Mumbai: The long-term capital gains tax, or LTCG tax, is back. Presenting the Union Budget 208, finance minister Arun Jaitley said LTCG from sale of equity shares and equity mutual fund schemes will now be taxed at 10%, if your total capital gains in a year cross Rs1 lakh. Below Rs1 lakh, gains won’t be taxed.
Currently, there is no LTCG tax if you sell your shares or equity mutual fund units after holding them for a year. Under the budget proposal, the threshold for long-term capital gains, though, will continue to be a year.
The securities transaction tax (STT) of 0.001% that unitholders of mutual funds pay at the time of selling and the STT paid at the time of buying and selling of direct equity shares (0.1% paid both at the time of buying as well as selling) will continue. Says Gautam Nayak, partner, CNK & Associates LLP, a tax firm: “The STT was introduced in place of capital gains tax was removed many years ago. Now that the capital gains tax has been brought back in, the STT still remains.”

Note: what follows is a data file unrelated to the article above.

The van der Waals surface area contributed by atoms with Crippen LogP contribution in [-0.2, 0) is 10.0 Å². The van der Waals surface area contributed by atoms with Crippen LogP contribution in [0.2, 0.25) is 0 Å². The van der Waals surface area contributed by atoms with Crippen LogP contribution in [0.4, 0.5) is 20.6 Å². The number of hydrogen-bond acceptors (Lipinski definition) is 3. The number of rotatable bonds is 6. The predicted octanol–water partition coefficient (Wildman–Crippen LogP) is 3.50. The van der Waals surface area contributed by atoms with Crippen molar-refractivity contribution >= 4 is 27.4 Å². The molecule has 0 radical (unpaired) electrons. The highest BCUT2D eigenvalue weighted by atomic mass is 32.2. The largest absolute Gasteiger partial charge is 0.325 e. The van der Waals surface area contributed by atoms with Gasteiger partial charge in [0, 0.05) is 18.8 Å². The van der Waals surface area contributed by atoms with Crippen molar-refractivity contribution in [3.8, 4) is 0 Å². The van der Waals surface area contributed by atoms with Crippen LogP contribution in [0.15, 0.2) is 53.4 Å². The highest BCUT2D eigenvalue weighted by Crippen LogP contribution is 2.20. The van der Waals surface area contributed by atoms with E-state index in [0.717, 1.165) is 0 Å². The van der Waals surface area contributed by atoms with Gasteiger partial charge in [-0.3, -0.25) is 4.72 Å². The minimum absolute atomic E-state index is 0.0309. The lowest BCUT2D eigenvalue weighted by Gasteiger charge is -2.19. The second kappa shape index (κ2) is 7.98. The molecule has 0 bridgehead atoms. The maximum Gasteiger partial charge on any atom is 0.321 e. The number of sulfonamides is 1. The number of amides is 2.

In 2004, the government abolished long-term capital gains tax on equities held over a year, and introduced STT in its place.
A bit of good news in this proposal is that the finance minister has allowed exemption of the gains that would have arisen up until 31 January 2018. Only the gains that would arise after 31 January 2018 would be considered.
To ensure that investors don’t switch to dividend plans, in order to escape the paying the new 10% LTCG tax, Budget 2018 has also introduced the dividend distribution tax (DTT) of 10% for mutual fund. This is a tax that a fund house pays—from the distributable surplus—before it pays the dividend. Curiously, while the 10% LTCG tax is meant for only those investors whose cumulative capital gains is in excess of Rs1 lakh, the DTT will be borne by all investors of equity-oriented mutual funds.